In 2005, Cody’s parents sued the neurosurgeon, Dr. Badih Adada, and that case was eventually settled for $1 million.
In the meantime, the office of lawyer Phillip Duncan, one of the Methenys’ attorneys hired to handle the malpractice case, arranged for Pamela Metheny to send Cody to the 12-room Neurological Rehabilitation Living Center at Virginia Beach. The center provides rehabilitation to people with brain injuries and other neurological impairments, according to its website.
Pamela Metheny enrolled Cody in the center on Feb. 1, 2008, according to the contract that she signed as Cody’s guardian; the contract was included as an exhibit in the center’s lawsuit.
The center’s fee was $950 a day. “Your obligation to pay our bills is not dependent on the outcome of the court case,” the contract said, with the word “not” underlined. “Whether you win or lose in court, the bill will be paid in full.”
The center, however, agreed not to start collecting fees until after Pamela Metheny received the proceeds from a lawsuit, according to the fee and lien agreement.
It’s unclear how the Methenys would have paid for the care if they had lost the lawsuit.
“I can’t imagine that I would advise my client, ‘Hey go out and spend $950 a day because we’re going to win this damn thing,’” Hargis said. “That would never come out of my mouth.”
The lawsuit against ACH’s insurance carrier was successful. The rehab center sent a number of expert witnesses to Arkansas in 2010 to testify at trial.
The malpractice attorneys “used NRLC’s witnesses and invoice to drive up Cody’s claims for damages,” Baker wrote in her filing. (The center wasn’t paid for its expenses tied to the trial until four years later, in June 2014.)
In 2010, Cody’s case resulted in an eye-popping $20 million judgment against the insurance carrier. But the insurance company asked Pulaski County Circuit Judge Ellen Brantley to reduce the amount to $11 million, which was the amount of its liability coverage for the hospital. Brantley agreed.
After the case made its way through the appeals process in December 2012, the Methenys in January 2013 asked in a probate court filing to put the proceeds from the judgment, which by this time had grown to $12 million, into Cody’s trust. Duncan prepared the probate petition.
The trust was funded with $5.4 million, which was what was left after the attorneys’ fees, trial costs and expenses were paid, Pamela Metheny said in the bankruptcy proceeding.
The center, however, wasn’t paid.
“As soon as the transfer [to the trust] was complete, the Methenys removed Cody from the NRLC facility and sent movers to collect Cody’s belongings,” Voogt, the CEO, said in a June 2014 affidavit. “Despite not having been paid, NRLC cooperated with the movers and permitted them to remove Cody’s personal belongings.”
NRLC didn’t know about the verdict or the transfer of the money to the trust until after it had occurred, Douglas Brown Jr., the chief operating officer and chief financial officer of the center, said in an affidavit.
The malpractice attorneys, Jones and Duncan, offered to pay “a very small portion of the debt and then the remainder if, and only if” the Methenys’ claim at the Arkansas Claims Commission was successful, Brown said.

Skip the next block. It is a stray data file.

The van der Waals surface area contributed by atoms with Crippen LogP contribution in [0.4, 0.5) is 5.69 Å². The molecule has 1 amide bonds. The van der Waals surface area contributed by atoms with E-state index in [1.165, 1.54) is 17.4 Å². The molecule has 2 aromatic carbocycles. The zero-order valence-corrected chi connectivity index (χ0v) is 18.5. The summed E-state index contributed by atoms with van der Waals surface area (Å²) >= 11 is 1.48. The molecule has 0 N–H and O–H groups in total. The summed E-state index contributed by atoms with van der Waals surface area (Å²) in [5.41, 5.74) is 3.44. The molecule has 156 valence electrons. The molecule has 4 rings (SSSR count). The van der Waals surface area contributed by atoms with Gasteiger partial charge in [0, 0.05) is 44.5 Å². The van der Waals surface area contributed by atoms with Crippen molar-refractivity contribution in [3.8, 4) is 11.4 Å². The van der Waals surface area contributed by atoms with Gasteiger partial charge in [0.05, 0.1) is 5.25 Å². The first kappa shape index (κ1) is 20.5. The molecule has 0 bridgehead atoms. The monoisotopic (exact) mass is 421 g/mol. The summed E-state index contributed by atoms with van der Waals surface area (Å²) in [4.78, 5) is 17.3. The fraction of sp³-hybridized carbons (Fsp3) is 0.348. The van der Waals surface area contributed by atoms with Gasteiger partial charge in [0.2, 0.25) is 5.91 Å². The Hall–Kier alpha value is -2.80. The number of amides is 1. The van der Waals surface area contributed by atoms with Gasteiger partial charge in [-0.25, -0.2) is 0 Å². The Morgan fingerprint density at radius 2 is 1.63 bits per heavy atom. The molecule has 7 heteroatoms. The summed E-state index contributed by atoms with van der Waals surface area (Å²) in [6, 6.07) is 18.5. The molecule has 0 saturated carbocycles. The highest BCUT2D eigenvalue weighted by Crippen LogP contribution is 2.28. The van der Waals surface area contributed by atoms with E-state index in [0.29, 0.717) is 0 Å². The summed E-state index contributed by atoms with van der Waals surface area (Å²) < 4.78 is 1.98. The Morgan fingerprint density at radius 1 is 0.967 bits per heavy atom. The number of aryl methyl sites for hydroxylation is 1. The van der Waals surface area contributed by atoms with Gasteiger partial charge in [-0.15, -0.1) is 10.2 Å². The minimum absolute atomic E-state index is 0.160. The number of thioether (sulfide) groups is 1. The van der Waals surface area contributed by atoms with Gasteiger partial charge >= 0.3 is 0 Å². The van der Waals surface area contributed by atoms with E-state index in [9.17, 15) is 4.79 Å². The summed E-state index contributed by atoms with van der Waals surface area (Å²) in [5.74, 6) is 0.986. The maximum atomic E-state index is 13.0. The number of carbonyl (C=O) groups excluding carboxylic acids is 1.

The center rejected the offer and demanded full payment. As of Feb. 13, 2013, the center said it was owed $1.157 million for neurological rehabilitation services and room and board and $590,100 for finance charges. In addition, the center billed $17,500 in connection with the testimony it provided during the 2010 trial against the insurance company.
“The Malpractice Attorneys should have helped the Methenys comply with the Agreement by paying over the proceeds on which the NRLC had a lien,” Baker wrote in her court filing.
Instead, Jones and Duncan ignored the request for payment and shut down talks with the center, according to Baker’s filing.
“While we appreciate how you might conclude that Messrs. Duncan and Jones represent Mr. Cody Metheny, and/or his conservators, and/or his family and/or any related entities … with respect to all legal matters, such is not the case,” attorney John Lessel of Little Rock wrote in an April 10, 2013, letter to the center’s attorney. “Representation is currently limited to the prosecution of a claim before the Arkansas Claims Commission.”
The Methenys said in the January 2014 bankruptcy proceeding that they weren’t sure what the status of the bill was in 2013.
“Mr. Duncan had told us that that bill was under negotiation with Dr. Voogt,” Pamela Metheny said. “That’s all Phillip Duncan told us. We did not even have a copy of the bill.”
She said it was her understanding that Duncan was going to take care of the bill.
In June 2013, the center sued the Methenys as conservators of the estate and named the Argent Trust Co. of Memphis, as trustee of the Cody R. Mehteny Special Needs Trust, as a defendant.
Argent Trust, in its court filings, said that the lawsuit should be between the Methenys and the center.
“The only contract in this case is between [the center] and the Methenys,” said Argent’s attorney, Kevin Keech of North Little Rock, in his court filing. “Argent is neither a party to, nor guarantor of, that contract.”
Keech didn’t return a call for comment.
The Methenys were concerned when they received the summonses for the center’s lawsuit, Hargis said.
“They were confused to a great extent,” he said. “They’re named on the style of the case as conservators, but on the summonses they’re named individually. And they thought, ‘Good night. We don’t have $2 million to pay anybody.’”
So they filed for Chapter 7 bankruptcy protection in July 2013 on the same day their answer was due in federal court. They listed $16,320 in debts and $67,755 in assets. The bankruptcy case prevented the collection lawsuit from moving forward for several months.
In July, the center filed a motion for summary judgment against the Methenys and Argent Trust Co. as trustee of the Cody R. Metheny Special Needs Trust.
In December, U.S. District Judge James M. Moody Jr. agreed with the center and ordered it to be paid the $2.1 million.
Baker filed paperwork with the court on Jan. 6 that said the judgment had been paid.
“Senior management is thankful for the outcome of this case because the payment for their past services will enable them to provide services to other clients in the future,” Baker said in an email statement to Arkansas Business. “They also seem relieved and ready to put this behind them.”